Even though the old world was smaller — much smaller — than the game today, it felt larger. It took time to get around, and Matticus commented that navigating without flight really put the world into perspective.

The Cataclysm zones have now been WoW’s reality for longer than the vanilla zones — and I think everyone who played back in the day has at least some nostalgia for the world that was.

Miss: World-spanning quest chains

I want to do the Alliance Onyxia quest again. Nico has fond memories of the weird, world-spanning quest to ring the Ahn’qiraj gong. Joe misses the epic quest for the the game’s best (at the time) Hunter bow and quiver. There were quests to get Benediction, Sulfuras, and — yes — Thunderfury. Paladins and Warlocks quested to get their mounts.

While today’s quests have more storytelling (and super rad cinematics), nothing quite replicates the vanilla-era quests that sent you literally everywhere on an epic hunt for… well, something.


Mixed Feelings: Original talent trees

I miss old school talent trees. Sure, they turned into thoughtless cookie-cutter builds, but I’ve always felt like it allowed more customization than the current talent tiers. (I was particularly fond of my not-very-practical Holy/Prot Paladin build, and similar gameplay is long gone.)

Scott agrees with me, Rossi doesn’t, and no one else thought on classic talent trees enough to even mention them. Tragic, I say. Tragic.

Mixed Feelings: The difficulty level

Ted, in particular, had a lot to say on this one, so I won’t even try to paraphrase him:

Every fight in the open world became part of your ongoing adventure. Pulling a group meant devising a strategy: maybe using a little CC, a little kiting, and your cooldowns. Yes, eating and drinking every pull could get monotonous, but I’ve found blasting through the leveling game as an unstoppable killing machine is also a bit monotonous. I didn’t put a single Heirloom on my Zandalari Druid and he still kills everything in about 2 to 3 globals. I can only imaging how I’d be one-shotting mobs with Heirlooms. The danger of the open world also encouraged grouping which lead to friendships and even a some marriages.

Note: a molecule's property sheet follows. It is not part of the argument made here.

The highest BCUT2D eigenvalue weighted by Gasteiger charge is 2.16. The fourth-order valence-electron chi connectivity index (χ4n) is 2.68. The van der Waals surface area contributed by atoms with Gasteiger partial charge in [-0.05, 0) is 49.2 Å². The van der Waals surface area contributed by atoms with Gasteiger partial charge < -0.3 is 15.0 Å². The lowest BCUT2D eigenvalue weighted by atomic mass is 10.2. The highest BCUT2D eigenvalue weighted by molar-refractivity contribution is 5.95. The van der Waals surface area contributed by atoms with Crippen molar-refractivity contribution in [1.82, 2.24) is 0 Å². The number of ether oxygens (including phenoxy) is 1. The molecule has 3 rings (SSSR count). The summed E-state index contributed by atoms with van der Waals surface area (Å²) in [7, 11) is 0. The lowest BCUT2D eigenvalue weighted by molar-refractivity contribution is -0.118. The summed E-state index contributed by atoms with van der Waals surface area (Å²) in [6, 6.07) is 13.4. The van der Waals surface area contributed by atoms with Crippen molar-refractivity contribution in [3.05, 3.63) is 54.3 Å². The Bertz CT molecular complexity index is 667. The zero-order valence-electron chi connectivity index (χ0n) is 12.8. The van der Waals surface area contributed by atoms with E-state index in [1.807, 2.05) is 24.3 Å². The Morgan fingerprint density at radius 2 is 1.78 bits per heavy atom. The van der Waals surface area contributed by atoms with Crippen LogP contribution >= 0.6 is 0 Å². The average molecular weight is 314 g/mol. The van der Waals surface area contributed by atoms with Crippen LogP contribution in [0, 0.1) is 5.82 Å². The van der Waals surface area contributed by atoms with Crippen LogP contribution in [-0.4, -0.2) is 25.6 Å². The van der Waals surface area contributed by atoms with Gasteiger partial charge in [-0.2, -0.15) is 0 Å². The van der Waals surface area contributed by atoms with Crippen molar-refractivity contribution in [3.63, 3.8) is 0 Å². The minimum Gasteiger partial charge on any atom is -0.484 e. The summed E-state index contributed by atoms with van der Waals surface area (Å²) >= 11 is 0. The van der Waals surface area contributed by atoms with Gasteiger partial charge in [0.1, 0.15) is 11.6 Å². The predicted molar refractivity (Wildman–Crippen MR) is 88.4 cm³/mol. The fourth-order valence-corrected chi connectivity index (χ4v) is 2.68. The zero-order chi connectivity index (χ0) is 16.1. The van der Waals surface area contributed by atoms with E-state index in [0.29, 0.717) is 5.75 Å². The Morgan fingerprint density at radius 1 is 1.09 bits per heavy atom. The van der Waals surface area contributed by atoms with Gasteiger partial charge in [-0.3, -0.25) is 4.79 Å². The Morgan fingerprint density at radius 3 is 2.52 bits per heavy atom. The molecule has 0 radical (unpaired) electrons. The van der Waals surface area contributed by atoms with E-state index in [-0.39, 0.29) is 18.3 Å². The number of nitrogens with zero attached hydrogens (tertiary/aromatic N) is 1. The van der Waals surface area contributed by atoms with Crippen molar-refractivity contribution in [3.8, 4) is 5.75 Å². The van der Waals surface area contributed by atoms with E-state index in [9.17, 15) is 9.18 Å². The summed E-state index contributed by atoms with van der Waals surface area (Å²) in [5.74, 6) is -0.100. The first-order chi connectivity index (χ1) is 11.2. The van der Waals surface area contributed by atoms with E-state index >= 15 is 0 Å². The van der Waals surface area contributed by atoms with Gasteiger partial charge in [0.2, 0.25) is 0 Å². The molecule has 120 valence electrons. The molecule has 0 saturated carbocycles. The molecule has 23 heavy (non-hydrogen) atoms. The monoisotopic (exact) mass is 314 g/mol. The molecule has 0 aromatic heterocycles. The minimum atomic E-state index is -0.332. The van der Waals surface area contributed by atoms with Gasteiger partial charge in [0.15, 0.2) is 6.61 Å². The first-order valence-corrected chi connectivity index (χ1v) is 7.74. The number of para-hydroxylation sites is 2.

Dan also commented how the game’s difficulty encouraged community. You needed other players to complete goals (and sometimes to complete even the most basic quests). You grouped more and if you met a helpful player, a reliable tank, or a good healer you added them to your friends list so you could ask them for help later.

But there are downsides to that difficulty, too. I particularly remember the grueling process of leveling a Priest in vanilla — a process I repeated in the beta and will do again when WoW Classic goes live. Cloth armor makes Priests exceptionally fragile, taking any melee hits can interrupt your casts, spells were terribly expensive so you would be stuck wanding (or, Matticus points out, waiting for the 5-second rule to kick in), and as we mentioned above, mobs could resist your spells. It was hard, but it was awful. It’s no wonder you saw so few healers in vanilla: they were difficult to level, respec costs discouraged you from switching specs to farm or solo, and at least 70% of tanks didn’t care if you pulled healing aggro. (At least not until you died, and then they yelled at you for not healing them.)

…why am I rolling a Priest again? It’s hard to say.

Anne also remembers the pain of grinding, which was a fact of life when leveling (and also when collecting those much-needed consumables):

I don’t miss hitting level 42-ish and realizing the only way forward is to go grind some stuff in Tanaris or Desolace for hours or days until I’m a high enough level to actually go out in the world and find a substantial amount of quests again. Oh, and Devilsaurs, aka the original suspiciously quiet Fel Reavers.

And then there’s the fact that the difficulty made everything time-consuming, which meant it was hard to play casually. While Dan’s on record enjoying how the game’s difficulty fostered community, he’s also on record saying the game could be neigh-impossible to play if you had limited time.

For better or worse, the game was tough.

WoW Classic arrives on Monday!

And for better or worse, it will all be back on Monday. We’ll see you in new/old Azeroth, friends.